ordered special election, when the said second election only comes about due
to absentee ballot fraud, in the first election, that favored one of his or
 We note that the out-of-state cases cited by the appellee for the
proposition that a new election is an appropriate remedy following massive
absentee ballot fraud are distinguishable. In Rogers v. Holder, 636 So. 2d
645 (Miss. 1994), the Supreme Court of Mississippi held that the
invalidation of all absentee ballots was improper where the appellant only
met his burden of proving fraud beyond a reasonable certainly as to twelve
(12) absentee ballots. Thus, ". . . it would appear imprudent to declare
absentee ballot votes . . . void, thereby disenfranchising those voters."
Id. at 650. In the instant case, the trial court expressly found that the
appellant, Carollo, met his burden of demonstrating absentee ballot fraud to
such a degree that "the integrity of the election was adversely
See also, Marks v. Stinson, 19 F.3d 873 (3d Cir. 1994)(Where voters were
wrongfully told that they could vote absentee as a matter of convenience and
that advice was incorrect under Pennsylvania law, it was impermissible to
invalidate all absentee ballots because, inter alia, had the voters been
given correct advice, they may have gone to the polls and voted in person);
Stringer v. Lucas, 608 So.2d 1351 (Miss. 1992) (The remedy of an entirely
new election, in the presence of absentee ballot fraud, is only appropriate
when the integrity of the election is destroyed to the extent that the will
of the qualified voters is impossible to ascertain).
 We expressly hold that substantial competent evidence supported the
trial court's finding that extensive absentee voter fraud affected the
outcome of the November 4, 1997, City of Miami Mayoral election. Further,
our consideration of the relevant case law and strong public policy
considerations lead us to the inescapable Conclusion that the only
appropriate remedy for this absentee voter fraud is the invalidation of all
absentee ballots. To the extent that the trial court's remedy, to correct
the massive absentee ballot fraud that occurred in the November 4, 1997,
election involved the holding of a completely new election which, in effect,
invalidated all of the machine votes that were cast by the voters in person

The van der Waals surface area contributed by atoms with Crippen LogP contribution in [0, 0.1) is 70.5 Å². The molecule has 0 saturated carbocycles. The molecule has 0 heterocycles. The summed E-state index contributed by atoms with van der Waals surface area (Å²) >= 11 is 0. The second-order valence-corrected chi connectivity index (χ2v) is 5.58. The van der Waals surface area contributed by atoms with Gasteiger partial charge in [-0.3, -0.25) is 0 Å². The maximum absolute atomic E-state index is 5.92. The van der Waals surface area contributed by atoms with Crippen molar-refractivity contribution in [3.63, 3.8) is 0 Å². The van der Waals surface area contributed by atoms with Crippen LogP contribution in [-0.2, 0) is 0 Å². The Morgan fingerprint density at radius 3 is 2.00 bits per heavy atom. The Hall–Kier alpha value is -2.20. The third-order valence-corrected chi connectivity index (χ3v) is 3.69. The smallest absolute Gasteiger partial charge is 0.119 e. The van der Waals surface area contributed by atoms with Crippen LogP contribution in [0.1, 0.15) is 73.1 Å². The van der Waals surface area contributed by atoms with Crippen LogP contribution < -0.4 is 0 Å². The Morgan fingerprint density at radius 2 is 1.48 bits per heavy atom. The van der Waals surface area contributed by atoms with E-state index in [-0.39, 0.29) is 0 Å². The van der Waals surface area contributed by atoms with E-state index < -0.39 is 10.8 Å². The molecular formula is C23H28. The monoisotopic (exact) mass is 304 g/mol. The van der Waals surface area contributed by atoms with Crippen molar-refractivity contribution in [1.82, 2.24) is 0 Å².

at the polls, we find that such a remedy is not warranted by Florida legal
precedent. As a result, the voiding of the entire election and the ordering
of a new election is hereby reversed, and this cause is remanded to the
trial court with directions to enter a Final Judgment, forthwith, that voids
and vacates the absentee ballots only and, furthermore, provides that the
outcome of the November 4, 1997, City of Miami Mayoral election shall be
determined solely upon the machine ballots cast at the polls, resulting in
the election of Joe Carollo as Mayor of the City of Miami. Consequently, the
trial court's Final Judgement shall delete the requirement of the holding of
a new election since, by virtue of the foregoing, there is no need for such
 Although Xavier L. Suarez filed a Notice of Cross-Appeal, he failed to
file his Initial Brief, in connection with the said Cross-Appeal, as
directed by this Court. Accordingly, the Cross-Appeal is dismissed by virtue
of the fact that it was abandoned by the cross-appellant.
 In view of the exigent circumstances surrounding this case, no motions
for rehearing will be entertained. This decision is deemed final upon
 Affirmed in part, reversed in part and remanded with directions.
 *fn1 Dr. Hill's relevant testimony is found at Appellant's Appendix
Vol. VIII, Afternoon Session, p.5-72.
 *fn2 Dr. Hill estimated that the "aberrant" absentee ballots in
Commission District 3 cost Mr. Carollo more than the 160 votes that he
needed in order to secure outright victory in the November 4, 1997,
 *fn3 Appellant's Appendix Vol. VI, page 82.
 *fn4 Appellant's Appendix Vol. XIII, pages 7, 26.
 *fn5 Appellant's Supplemental Appendix, Master Objection List.